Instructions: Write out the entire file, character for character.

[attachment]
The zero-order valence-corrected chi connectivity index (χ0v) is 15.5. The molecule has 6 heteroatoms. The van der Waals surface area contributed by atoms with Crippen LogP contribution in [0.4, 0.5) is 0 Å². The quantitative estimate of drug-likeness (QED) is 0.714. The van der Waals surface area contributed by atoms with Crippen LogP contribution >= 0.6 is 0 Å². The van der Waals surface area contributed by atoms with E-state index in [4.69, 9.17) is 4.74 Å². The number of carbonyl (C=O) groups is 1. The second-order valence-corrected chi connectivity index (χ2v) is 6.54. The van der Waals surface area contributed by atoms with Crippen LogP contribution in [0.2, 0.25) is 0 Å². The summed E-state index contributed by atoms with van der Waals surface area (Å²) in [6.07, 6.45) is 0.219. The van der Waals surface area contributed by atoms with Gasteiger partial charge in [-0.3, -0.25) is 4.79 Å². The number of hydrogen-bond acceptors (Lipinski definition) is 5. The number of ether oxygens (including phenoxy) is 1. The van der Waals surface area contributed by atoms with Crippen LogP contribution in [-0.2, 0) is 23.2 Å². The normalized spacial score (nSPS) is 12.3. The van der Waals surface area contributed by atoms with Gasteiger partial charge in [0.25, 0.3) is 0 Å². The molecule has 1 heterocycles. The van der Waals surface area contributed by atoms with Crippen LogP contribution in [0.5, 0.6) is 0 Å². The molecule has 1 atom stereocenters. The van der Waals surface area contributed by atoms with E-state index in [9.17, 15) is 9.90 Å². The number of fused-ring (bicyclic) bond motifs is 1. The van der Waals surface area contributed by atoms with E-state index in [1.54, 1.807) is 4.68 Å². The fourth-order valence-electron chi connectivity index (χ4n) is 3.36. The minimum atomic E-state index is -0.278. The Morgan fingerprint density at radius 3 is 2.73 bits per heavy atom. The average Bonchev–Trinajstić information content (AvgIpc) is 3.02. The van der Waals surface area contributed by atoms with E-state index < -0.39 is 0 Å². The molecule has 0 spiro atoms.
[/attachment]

The zero-order valence-corrected chi connectivity index (χ0v) is 15.5. The molecule has 6 heteroatoms. The van der Waals surface area contributed by atoms with Crippen LogP contribution in [0.4, 0.5) is 0 Å². The quantitative estimate of drug-likeness (QED) is 0.714. The van der Waals surface area contributed by atoms with Crippen LogP contribution >= 0.6 is 0 Å². The van der Waals surface area contributed by atoms with E-state index in [4.69, 9.17) is 4.74 Å². The number of carbonyl (C=O) groups is 1. The second-order valence-corrected chi connectivity index (χ2v) is 6.54. The van der Waals surface area contributed by atoms with Crippen LogP contribution in [0.2, 0.25) is 0 Å². The summed E-state index contributed by atoms with van der Waals surface area (Å²) in [6.07, 6.45) is 0.219. The van der Waals surface area contributed by atoms with Gasteiger partial charge in [-0.3, -0.25) is 4.79 Å². The number of hydrogen-bond acceptors (Lipinski definition) is 5. The number of ether oxygens (including phenoxy) is 1. The van der Waals surface area contributed by atoms with Crippen LogP contribution in [-0.2, 0) is 23.2 Å². The normalized spacial score (nSPS) is 12.3. The van der Waals surface area contributed by atoms with Gasteiger partial charge in [0.25, 0.3) is 0 Å². The molecule has 1 heterocycles. The van der Waals surface area contributed by atoms with Crippen LogP contribution in [0.5, 0.6) is 0 Å². The molecule has 1 atom stereocenters. The van der Waals surface area contributed by atoms with E-state index in [9.17, 15) is 9.90 Å². The number of fused-ring (bicyclic) bond motifs is 1. The van der Waals surface area contributed by atoms with E-state index in [1.54, 1.807) is 4.68 Å². The fourth-order valence-electron chi connectivity index (χ4n) is 3.36. The minimum atomic E-state index is -0.278. The Morgan fingerprint density at radius 3 is 2.73 bits per heavy atom. The average Bonchev–Trinajstić information content (AvgIpc) is 3.02. The van der Waals surface area contributed by atoms with E-state index < -0.39 is 0 Å². The molecule has 0 spiro atoms.